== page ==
turned out to be the remains of two older men and an infant. And it was the skull of one of the men that puzzled the forensic archaeologists. "A particular bone at the back of the head was not fused. This is an inherited trait found almost exclusively among the Incas of Peru," Buckholm added. To this day, no other example of this trait has been found in Norway. "While it is tempting to speculate, seeing as St. Nicolas is the patron saint of sailors, it's hard to imagine a Peruvian making his way here at the time. This is quite puzzling."That's a stretch. Of course, not as good as other ruminations. For instance in another story, where they find a buried woman from the Oseborg site to have DNA originating from the Caucuses, Iran or Anatolia, the author starts talking about ancient migrations.
The fact that the Vikings traded with the Byzantines, Khazars, Georgians, and the Baghdad Caliphate is unmentioned, even though this is a much more likely source.
turned out to be the remains of two older men and an infant. And it was the skull of one of the men that puzzled the forensic archaeologists. "A particular bone at the back of the head was not fused. This is an inherited trait found almost exclusively among the Incas of Peru," Buckholm added. To this day, no other example of this trait has been found in Norway. "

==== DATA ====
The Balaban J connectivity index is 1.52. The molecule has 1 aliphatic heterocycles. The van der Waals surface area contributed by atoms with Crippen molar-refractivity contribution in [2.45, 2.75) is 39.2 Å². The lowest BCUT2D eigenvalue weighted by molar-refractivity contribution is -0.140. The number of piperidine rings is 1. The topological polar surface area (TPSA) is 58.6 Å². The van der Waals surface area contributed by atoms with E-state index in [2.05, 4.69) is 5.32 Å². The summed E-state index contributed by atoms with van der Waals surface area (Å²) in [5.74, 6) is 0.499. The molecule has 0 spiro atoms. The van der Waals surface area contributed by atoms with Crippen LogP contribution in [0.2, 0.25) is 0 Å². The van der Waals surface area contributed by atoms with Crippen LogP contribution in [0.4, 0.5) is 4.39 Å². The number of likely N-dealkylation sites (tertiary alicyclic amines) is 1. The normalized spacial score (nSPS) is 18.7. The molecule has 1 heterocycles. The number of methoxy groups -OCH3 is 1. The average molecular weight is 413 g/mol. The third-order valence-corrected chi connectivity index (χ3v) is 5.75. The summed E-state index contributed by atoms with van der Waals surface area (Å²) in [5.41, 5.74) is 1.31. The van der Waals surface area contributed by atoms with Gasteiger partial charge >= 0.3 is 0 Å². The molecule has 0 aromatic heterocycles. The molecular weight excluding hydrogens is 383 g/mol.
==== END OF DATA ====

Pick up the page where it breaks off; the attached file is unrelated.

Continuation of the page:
I think from this description they are referring to what is called the Inca bone (an interparietal bone). It is caused when a horozontal suture connects the lambdoidal sutures making an extra triangular bone out of the top of the occipital bone.
The distribution is worldwide, although highest in Peru:
Abstract: The variation in frequency of the Inca bone was examined in major human populations around the world. The New World populations have generally high frequencies of the Inca bone, whereas lower frequencies occur in northeast Asians and Australians. Tibetan/Nepalese and Assam/Sikkim populations in northeast India have more Inca bones than do neighbouring populations. Among modern populations originally derived from eastern Asian population stock, the frequencies are highest in some of the marginal isolated groups. In Central and West Asia as well as in Europe, frequency of the Inca bone is relatively low. The incidence of the complete Inca bone is, moreover, very low in the western hemisphere of the Old World except for Subsaharan Africa. Subsaharan Africans show as a whole a second peak in the occurrence of the Inca bone. Geographical and ethnographical patterns of the frequency variation of the Inca bone found in this study indicate that the possible genetic background for the occurrence of this bone cannot be completely excluded. Relatively high frequencies of the Inca bone in Subsaharan Africans indicate that this trait is not a uniquely eastern Asian regional character.
Os incae: variation in frequency in major human population groups, by Tsunehiko Hanihara and Hajime Ishida, Journal of Anatomy, Vol. 198(Pt 2): 137152. Source
Sounds like this is not necessarily a Peruvian mummy in Norway.